Cue Ball Squash is a hybrid, round zucchini with heavy yields and exceptional disease-resistance. This squash variety produces round fruits that are pale green with white specks. Fruits have a crisp texture with a traditional, squash flavor. Fruits are best harvested around 2-3″ in diameter.
Cue Ball Squash has a continuous fruit set throughout the warm growing season, making it great for backyard gardeners and small-scale market farmers. Plants have an open-bush growing habit with long stems, which allows for quick and easy harvesting. Fruits are easy to prepare for just about any squash dish you could imagine. For a quick dinner, cut in half and grill or pan seer on the skillet.
Squash may be direct seeded or transplanted, although we highly recommend direct seeding. To ensure a good stand, we recommend planting squash seeds every 12″ along the intended row. Once plants emerge, thin plants to one every 2 feet. Squash can be susceptible to plant diseases like downy mildew and powdery mildew if leaves receive excess moisture. As a result, we recommend using drip irrigation on squash to reduce plant moisture and feed plants more effectively. During periods of heavy rainfall, using a fungicide like Liquid Copper can help to alleviate disease pressure as well.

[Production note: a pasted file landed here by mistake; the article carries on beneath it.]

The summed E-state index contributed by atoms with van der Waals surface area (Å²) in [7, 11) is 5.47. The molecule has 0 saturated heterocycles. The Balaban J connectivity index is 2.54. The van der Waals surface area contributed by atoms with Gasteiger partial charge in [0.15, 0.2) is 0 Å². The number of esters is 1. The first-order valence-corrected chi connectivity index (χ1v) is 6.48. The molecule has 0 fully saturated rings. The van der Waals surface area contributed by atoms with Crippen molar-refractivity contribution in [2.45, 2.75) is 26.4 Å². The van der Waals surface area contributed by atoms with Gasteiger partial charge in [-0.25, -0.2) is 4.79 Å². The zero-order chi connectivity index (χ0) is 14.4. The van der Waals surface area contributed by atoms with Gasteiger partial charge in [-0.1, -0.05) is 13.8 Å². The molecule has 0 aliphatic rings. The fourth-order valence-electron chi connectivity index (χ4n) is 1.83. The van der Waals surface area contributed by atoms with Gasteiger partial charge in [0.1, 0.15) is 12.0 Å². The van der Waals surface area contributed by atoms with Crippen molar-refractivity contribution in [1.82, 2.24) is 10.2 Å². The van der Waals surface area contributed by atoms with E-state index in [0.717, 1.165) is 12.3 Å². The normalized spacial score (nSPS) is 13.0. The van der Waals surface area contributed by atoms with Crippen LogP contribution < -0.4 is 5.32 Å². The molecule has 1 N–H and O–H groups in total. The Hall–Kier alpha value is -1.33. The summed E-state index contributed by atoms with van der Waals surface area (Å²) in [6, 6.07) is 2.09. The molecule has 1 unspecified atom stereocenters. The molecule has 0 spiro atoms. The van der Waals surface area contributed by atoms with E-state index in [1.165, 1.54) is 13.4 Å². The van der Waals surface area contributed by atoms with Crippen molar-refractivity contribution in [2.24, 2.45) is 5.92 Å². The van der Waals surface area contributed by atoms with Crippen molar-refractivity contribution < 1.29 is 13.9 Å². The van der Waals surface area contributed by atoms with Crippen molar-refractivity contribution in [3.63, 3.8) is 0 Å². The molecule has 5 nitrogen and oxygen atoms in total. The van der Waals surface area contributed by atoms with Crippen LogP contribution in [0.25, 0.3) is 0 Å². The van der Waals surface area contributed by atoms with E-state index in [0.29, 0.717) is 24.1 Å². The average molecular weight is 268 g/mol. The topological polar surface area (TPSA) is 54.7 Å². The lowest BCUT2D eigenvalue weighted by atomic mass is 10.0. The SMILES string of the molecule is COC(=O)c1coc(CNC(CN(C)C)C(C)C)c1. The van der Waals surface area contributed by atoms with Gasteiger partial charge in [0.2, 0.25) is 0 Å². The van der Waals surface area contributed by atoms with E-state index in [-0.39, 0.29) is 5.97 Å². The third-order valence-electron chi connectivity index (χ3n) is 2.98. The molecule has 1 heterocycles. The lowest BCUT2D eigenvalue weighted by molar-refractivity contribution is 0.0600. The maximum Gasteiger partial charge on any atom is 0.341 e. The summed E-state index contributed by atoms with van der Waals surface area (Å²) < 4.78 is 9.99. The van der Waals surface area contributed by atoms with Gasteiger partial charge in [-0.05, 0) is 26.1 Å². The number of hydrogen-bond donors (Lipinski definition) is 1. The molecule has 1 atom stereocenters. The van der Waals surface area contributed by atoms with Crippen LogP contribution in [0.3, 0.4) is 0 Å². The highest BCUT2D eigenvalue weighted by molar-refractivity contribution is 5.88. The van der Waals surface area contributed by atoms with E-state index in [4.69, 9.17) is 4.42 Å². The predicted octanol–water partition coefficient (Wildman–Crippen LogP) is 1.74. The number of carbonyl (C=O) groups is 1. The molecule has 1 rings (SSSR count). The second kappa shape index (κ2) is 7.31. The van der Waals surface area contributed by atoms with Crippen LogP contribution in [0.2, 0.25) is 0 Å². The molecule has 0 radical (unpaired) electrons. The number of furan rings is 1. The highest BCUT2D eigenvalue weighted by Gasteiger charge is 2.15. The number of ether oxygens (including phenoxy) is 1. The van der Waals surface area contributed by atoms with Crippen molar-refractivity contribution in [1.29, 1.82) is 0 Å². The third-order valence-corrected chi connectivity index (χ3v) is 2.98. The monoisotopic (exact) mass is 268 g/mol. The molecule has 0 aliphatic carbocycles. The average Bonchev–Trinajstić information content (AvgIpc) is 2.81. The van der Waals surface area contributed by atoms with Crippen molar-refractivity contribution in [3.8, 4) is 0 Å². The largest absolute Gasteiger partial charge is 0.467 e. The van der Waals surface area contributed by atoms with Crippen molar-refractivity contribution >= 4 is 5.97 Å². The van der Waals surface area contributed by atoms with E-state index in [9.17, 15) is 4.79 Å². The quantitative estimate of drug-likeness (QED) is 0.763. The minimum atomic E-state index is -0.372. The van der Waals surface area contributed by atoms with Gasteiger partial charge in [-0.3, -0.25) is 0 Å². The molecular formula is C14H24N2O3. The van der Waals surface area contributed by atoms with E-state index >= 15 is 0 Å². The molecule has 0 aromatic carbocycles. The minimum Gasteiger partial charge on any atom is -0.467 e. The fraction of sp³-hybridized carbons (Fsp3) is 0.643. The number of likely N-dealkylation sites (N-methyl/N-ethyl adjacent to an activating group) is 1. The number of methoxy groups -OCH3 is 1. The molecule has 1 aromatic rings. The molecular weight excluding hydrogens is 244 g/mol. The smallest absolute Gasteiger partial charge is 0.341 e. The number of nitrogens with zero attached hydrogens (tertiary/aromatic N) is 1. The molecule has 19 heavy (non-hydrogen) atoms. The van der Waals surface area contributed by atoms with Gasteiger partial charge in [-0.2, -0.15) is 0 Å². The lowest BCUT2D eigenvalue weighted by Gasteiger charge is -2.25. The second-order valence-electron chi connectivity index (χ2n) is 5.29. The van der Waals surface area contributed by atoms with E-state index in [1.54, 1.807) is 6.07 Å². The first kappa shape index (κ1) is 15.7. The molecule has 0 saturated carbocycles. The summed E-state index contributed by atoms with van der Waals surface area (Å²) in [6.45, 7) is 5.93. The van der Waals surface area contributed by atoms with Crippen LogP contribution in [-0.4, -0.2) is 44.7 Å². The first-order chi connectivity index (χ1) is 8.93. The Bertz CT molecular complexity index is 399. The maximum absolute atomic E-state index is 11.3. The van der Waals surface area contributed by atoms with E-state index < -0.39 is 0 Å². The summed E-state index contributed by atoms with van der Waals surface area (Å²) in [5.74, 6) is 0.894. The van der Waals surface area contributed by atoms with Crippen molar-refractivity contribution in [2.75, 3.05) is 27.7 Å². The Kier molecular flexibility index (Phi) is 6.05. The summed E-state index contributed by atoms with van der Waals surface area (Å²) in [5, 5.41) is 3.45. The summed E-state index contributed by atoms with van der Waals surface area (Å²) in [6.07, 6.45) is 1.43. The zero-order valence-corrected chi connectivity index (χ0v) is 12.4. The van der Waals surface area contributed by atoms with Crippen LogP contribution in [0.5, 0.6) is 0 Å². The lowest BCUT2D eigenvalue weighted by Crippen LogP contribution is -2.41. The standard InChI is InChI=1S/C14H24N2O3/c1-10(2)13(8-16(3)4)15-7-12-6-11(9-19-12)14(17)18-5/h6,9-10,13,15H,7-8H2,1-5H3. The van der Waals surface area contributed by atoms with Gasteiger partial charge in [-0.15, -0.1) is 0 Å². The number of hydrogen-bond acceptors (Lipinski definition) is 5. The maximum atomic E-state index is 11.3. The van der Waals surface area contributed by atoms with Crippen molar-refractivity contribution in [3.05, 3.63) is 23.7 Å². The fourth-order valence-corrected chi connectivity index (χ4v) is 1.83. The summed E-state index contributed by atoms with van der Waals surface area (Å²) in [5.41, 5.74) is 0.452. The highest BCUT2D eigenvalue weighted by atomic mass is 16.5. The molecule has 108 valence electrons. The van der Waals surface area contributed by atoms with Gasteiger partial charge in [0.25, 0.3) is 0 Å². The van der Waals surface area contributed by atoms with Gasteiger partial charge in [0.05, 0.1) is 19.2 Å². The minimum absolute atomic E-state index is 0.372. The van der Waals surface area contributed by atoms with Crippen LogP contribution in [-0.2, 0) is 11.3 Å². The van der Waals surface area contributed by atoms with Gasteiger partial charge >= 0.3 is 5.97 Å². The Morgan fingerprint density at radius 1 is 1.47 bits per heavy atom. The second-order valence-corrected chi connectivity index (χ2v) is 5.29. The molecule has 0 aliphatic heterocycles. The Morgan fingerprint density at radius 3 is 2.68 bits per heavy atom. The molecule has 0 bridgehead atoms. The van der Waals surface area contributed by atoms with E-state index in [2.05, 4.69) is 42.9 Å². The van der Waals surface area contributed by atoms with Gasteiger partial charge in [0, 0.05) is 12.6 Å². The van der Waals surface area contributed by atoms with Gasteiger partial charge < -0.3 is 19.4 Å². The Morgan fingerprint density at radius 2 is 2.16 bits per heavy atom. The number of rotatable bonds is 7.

Squash are a crop that will require multiple harvests throughout the growing season. Regardless of variety, squash will have better flavor and texture when harvested on the small end of the spectrum. We recommend harvesting every 2-3 days to ensure no fruits become too large and unpalatable. When squash plants cease production, remove the plants from the garden to prevent any fungal spores from overwintering and becoming a problem in future years. Proper crop rotation is extremely important with all squash varieties to reduce disease and pest pressure.
Cue Ball Squash Planting Information
Planting Method: direct seed
When to Plant: after last frost
Planting Depth: 1/2″
Seed Spacing: 18-24″
Row Spacing: 5-6′
Days to Maturity: 50
Disease Resistance: Powdery Mildew, Watermelon Mosaic Virus, Zucchini Yellow Mosaic Virus